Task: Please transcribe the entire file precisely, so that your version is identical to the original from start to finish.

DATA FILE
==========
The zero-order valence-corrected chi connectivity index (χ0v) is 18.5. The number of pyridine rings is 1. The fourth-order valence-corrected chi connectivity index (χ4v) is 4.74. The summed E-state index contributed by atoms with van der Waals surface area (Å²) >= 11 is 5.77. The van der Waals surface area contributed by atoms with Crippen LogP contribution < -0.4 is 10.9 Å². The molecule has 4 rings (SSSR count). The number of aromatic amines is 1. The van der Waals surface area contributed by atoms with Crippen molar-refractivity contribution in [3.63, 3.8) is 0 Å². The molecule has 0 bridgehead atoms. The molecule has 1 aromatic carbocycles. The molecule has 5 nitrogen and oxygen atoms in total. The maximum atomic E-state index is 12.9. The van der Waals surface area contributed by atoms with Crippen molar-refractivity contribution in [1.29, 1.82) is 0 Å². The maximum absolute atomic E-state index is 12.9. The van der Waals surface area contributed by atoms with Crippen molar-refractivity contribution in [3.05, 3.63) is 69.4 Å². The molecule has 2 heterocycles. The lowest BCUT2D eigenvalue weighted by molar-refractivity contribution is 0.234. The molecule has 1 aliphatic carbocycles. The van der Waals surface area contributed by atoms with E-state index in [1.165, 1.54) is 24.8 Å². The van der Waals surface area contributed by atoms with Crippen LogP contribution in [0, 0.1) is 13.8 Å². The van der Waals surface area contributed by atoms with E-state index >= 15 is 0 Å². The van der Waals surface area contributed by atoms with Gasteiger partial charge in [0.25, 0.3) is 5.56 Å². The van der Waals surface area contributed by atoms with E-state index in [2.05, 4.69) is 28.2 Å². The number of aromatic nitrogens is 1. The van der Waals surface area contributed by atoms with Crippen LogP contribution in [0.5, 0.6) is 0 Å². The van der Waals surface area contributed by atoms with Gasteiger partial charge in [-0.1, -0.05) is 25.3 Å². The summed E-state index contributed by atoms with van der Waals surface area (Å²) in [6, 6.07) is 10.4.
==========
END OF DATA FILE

The zero-order valence-corrected chi connectivity index (χ0v) is 18.5. The number of pyridine rings is 1. The fourth-order valence-corrected chi connectivity index (χ4v) is 4.74. The summed E-state index contributed by atoms with van der Waals surface area (Å²) >= 11 is 5.77. The van der Waals surface area contributed by atoms with Crippen LogP contribution < -0.4 is 10.9 Å². The molecule has 4 rings (SSSR count). The number of aromatic amines is 1. The van der Waals surface area contributed by atoms with Crippen molar-refractivity contribution in [3.63, 3.8) is 0 Å². The molecule has 0 bridgehead atoms. The molecule has 1 aromatic carbocycles. The molecule has 5 nitrogen and oxygen atoms in total. The maximum atomic E-state index is 12.9. The van der Waals surface area contributed by atoms with Crippen molar-refractivity contribution in [1.29, 1.82) is 0 Å². The maximum absolute atomic E-state index is 12.9. The van der Waals surface area contributed by atoms with Crippen molar-refractivity contribution in [3.05, 3.63) is 69.4 Å². The molecule has 2 heterocycles. The lowest BCUT2D eigenvalue weighted by molar-refractivity contribution is 0.234. The molecule has 1 aliphatic carbocycles. The van der Waals surface area contributed by atoms with E-state index in [1.165, 1.54) is 24.8 Å². The van der Waals surface area contributed by atoms with Crippen LogP contribution in [0, 0.1) is 13.8 Å². The van der Waals surface area contributed by atoms with E-state index >= 15 is 0 Å². The van der Waals surface area contributed by atoms with Gasteiger partial charge in [0.25, 0.3) is 5.56 Å². The van der Waals surface area contributed by atoms with E-state index in [2.05, 4.69) is 28.2 Å². The number of aromatic nitrogens is 1. The van der Waals surface area contributed by atoms with Crippen LogP contribution in [0.5, 0.6) is 0 Å². The van der Waals surface area contributed by atoms with Gasteiger partial charge in [-0.1, -0.05) is 25.3 Å². The summed E-state index contributed by atoms with van der Waals surface area (Å²) in [6, 6.07) is 10.4.